where is the Rydberg electron wavefunction, denotes the electron-atom -wave triplet scattering length,  a. u. for Rb Bahrim et al. (2001), and is the electron mass. This well-known model has previously been used to make quantitative statements about the binding energy and excitation spectra of ultralong-range Rydberg molecules Bendkowsky et al. (2009); Krupp et al. (2014); Tallant et al. (2012); Anderson et al. (2014). Higher partial waves are irrelevant for principal quantum number . The interaction between the ionic core and the BEC is ~300 times smaller and can be safely neglected Massignan et al. (2005). Thus, the interaction between the Rydberg atom and ground state atoms creates a potential around the excited atom with a structure defined by the Rydberg electron orbital.
To model the effect of a single Rydberg electron on the BEC we introduce the pseudopotential term as a mean field component in the Gross-Pitaevskii equation (GPE). GPE describes the dynamics of the bosonic atomic field. We adopt a classical field approximation (CFA), where a long-wavelength atomic field is replaced by a classical complex function satisfying the time-dependent GPE

(2)

where is 1 for the finite time when the Rydberg atom is present in the BEC and 0 otherwise. On the right-hand side the first three terms are related to the kinetic energy, the trapping potential and the contact interaction with coupling constant . CFA is a valid treatment for describing Bogoliubov-Popov excitations Brewczyk et al. (2004).
Before we turn to the investigation of the imaging of electron orbitals, we use our approach to model our recent experiment, where about a few hundred Rydberg atoms were excited successively at random positions inside a BEC. In the experiment Balewski et al. (2013) a Rydberg atom in an -state with principal quantum numbers  ranging from to was created in a condensate of Rb atoms. We used a 1s light pulse, during which the Rydberg atom got excited with a certain probability. 10s after the excitation pulse, we sent a 2s ionization pulse, which extracted the Rydberg atom unless it has not been lost before. Although the Rydberg blockade mechanism Saffman et al. (2010) ensures that at any moment there was not more than a single excitation within the BEC, we studied only the cumulative effect of many successive excitations on the BEC. In the finite-size BEC the resonance frequency is modified by the spatially varying energy shift  Gaj et al. (2014) due to local density. We model this complicated many-body excitation process by a stochastic model.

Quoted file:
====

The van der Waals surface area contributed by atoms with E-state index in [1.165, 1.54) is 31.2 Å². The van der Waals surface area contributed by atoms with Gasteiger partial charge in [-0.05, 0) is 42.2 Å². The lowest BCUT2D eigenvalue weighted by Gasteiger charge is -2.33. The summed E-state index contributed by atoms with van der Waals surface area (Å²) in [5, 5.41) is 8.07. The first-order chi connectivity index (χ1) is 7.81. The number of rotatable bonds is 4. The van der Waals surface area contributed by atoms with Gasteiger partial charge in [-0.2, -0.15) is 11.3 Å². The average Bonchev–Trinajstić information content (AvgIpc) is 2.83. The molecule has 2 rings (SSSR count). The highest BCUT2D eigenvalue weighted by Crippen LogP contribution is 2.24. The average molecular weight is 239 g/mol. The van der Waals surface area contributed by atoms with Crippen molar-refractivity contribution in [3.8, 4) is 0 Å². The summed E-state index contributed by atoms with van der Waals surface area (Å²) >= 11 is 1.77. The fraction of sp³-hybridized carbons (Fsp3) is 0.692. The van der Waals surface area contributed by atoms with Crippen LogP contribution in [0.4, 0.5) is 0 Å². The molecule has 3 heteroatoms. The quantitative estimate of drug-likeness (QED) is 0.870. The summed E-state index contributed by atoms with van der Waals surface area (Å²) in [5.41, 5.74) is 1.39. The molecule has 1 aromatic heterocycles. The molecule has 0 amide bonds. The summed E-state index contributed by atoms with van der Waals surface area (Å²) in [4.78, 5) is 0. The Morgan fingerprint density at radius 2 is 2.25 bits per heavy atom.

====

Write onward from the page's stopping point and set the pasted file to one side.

Each appearance and disappearance of the potential are examples of quantum jumps. We check if a randomly chosen atom on a grid representing the density distribution is in a Rydberg state according to the excitation probability. The probability to find an atom at position  in the Rydberg state, for sufficiently short times  and low single atom Rabi frequencies , is given as

(3)

where is the effective Rabi frequency, which accounts for a non-zero local detuning . This spatially varying detuning  is given by a frequency difference of the detuning of the excitation laser from the Rydberg transition in an unperturbed atom and an additional mean field shift . Since the condensate density changes due to the appearance of successive Rydberg atoms, the detuning  and thus the excitation probability (3) depend also on time.
Following a coherent evolution at all possible grid points a localized Rydberg atom is potentially generated in our simulation on the time scale of the decoherence rate due to elastic scattering with a ground state atom. Therefore we choose the time step for our coherent evolution to be 200 ns, which we then interrogate for the presence of a localized Rydberg atom. We repeat checking the atoms every 200 ns until the end of the excitation pulse if no Rydberg atom was found in the previous iteration. Once a Rydberg atom is created we propagate the Gross-Pitaevskii equation with the term included to calculate the evolution of the perturbed BEC while the Rydberg atom is present in the BEC. The interaction of a single Rydberg electron with surounding BEC atoms decays exponentially in time with a time constant of ~10 s (see supplementary material, SM ()). After s the whole procedure starts again, however, the density distribution of the BEC is changed by the previous cycle. A cycle consisting of the excitation of the Rydberg atom followed by a finite interaction time with the condensate atoms is repeated or times as it was done in the experiment.